Fess up: which one of you Galaxies made all that gas?

Square Kilometre Array testbed spots A BEEELLION SUNS' worth of hydrogen

It's not yet fully operational, but the Australian Square Kilometre Array Pathfinder (ASKAP) is already giving astro-boffins surprises.

With one-sixth of its antennas operational, and only a quarter of the beam-aiming of the final facility, the Pathfinder has helped a group of astronomers to work out that there's a surprising amount of neutral hydrogen (HI) floating around the inter-galactic space in a group called IC 1459.

Lead author of this paper at Arxiv, Paolo Serra of the CSIRO-run Australian National Telescope Facility, told Vulture South the presence of HI is a marker of whether a galaxy is going to be interesting to look at.

HI is a basic building block, Serra says, because “if you don't detect any around a galaxy, that galaxy is 'dead' – not much will happen”.

HI data collected by ASKAP

The white contour lines show the HI gas clouds around the galaxies in the study. Image: Serra, et al

Most of the HI is held in the galaxies by their gravity, but some is in inter-galactic space, and in galactic groups, and is thought to indicate interactions between galaxies.

In this particular study, the group surveyed a quite large area of the sky – six square degrees with one arcminute resolution – to measure how much of three HI clouds in the IC 1459 group is inside galaxies and how much outside.

“We found three distinct clouds outside galaxies, each with the mass of a billion suns*”, Serra said.

Serra said two of the clouds are quite close to a particular galaxy in the group, known as IC 5270, and represent about 15 per cent of the gas within that galaxy. Across the three clouds and eleven galaxies, “we found … about ten per cent of the gas lives outside the galaxies”.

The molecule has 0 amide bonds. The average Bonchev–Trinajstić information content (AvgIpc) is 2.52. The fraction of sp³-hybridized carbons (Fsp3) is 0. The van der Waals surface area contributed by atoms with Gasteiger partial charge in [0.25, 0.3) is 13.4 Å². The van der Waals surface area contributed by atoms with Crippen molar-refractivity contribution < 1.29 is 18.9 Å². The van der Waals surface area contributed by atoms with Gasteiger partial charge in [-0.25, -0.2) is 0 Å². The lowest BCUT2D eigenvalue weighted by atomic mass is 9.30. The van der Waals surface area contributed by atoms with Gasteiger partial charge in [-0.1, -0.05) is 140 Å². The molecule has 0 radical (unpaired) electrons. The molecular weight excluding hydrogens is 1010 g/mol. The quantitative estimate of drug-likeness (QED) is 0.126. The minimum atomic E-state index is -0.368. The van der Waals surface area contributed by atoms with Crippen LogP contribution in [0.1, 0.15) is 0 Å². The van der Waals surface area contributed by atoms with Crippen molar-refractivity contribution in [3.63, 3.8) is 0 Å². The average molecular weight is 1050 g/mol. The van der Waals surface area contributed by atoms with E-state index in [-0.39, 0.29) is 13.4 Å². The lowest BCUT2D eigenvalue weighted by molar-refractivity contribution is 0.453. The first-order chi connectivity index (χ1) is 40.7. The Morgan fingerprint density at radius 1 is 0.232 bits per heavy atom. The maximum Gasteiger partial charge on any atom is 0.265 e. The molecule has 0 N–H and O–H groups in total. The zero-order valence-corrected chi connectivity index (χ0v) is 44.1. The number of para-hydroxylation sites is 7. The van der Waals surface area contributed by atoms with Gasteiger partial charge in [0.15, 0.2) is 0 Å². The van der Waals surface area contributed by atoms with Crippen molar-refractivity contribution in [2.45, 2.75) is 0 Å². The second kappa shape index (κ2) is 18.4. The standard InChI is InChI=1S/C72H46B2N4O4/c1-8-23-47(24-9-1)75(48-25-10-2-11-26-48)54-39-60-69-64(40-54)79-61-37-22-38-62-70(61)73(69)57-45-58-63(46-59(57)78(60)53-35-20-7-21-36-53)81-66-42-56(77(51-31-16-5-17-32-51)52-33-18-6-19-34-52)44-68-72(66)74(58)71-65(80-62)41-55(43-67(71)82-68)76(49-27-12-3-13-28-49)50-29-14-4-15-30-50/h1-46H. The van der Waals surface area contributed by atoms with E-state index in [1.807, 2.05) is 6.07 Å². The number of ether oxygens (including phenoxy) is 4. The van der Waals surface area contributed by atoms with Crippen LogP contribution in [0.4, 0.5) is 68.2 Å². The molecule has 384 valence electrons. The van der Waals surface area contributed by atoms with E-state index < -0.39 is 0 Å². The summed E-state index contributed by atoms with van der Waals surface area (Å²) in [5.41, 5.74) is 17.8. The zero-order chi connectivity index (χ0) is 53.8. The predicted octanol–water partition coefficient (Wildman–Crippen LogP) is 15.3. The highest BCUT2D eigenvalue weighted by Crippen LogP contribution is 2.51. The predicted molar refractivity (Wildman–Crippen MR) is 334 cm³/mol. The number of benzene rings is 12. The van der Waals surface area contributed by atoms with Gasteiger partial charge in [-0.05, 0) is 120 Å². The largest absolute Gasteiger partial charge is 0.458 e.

That, he added, represents a lower boundary for the mass of the stray HI: when ASKAP is fully commissioned, it will have 36 antennas instead of the six Serra's group used, and will be able to be “beamed” in 36 directions simultaneously (that those two numbers are the same is pretty much coincidence, he said).

“[T]he full ASKAP will be able to reach the same column density sensitivity of our 30 hour observation (inclusive of the shortest baseline) over a 5 times larger area of the sky and with twice the angular resolution in just a few hours”, the paper states.

The survey isn't just important as astronomy. Serra said the early work also helps groups like his understand the computing workloads that ASKAP's going to create (and, in the longer term, the full Square Kilometre Array project that Australia is sharing with Africa).

The Pawsey Centre hosts the supercomputing for Australia's SKA contributions, and for this project Serra said the analysis was conducted on its Galaxy machine.

This, however, was a relatively small dataset compared to what ASKAP will eventually deliver – it could have been processed on a desktop, Serra said.

At full scale, only Pawsey's HPC machines will be able to handle the workloads, but the sort of work being done during commissioning is helping astronomers understand their software requirements.

“Right now, we are commissioning the telescope – we have to make sure the hardware on site is working,” Serra said.

Projects like this one help “understand the data that comes from the instrument”, he said – and the analysis done on smaller scale data sets means “you can use the old software as the benchmark” to make sure things are working when everything is scaled up to ASKAP's eventual firehose of data. ®

+Correction The original version of this story said "a hundred billion suns", which Paolo Serra has corrected to "a billion suns". Even with an order-of-magnitude slip in the transcription, he says, "it's still spectacular". Sorry for the mistake.

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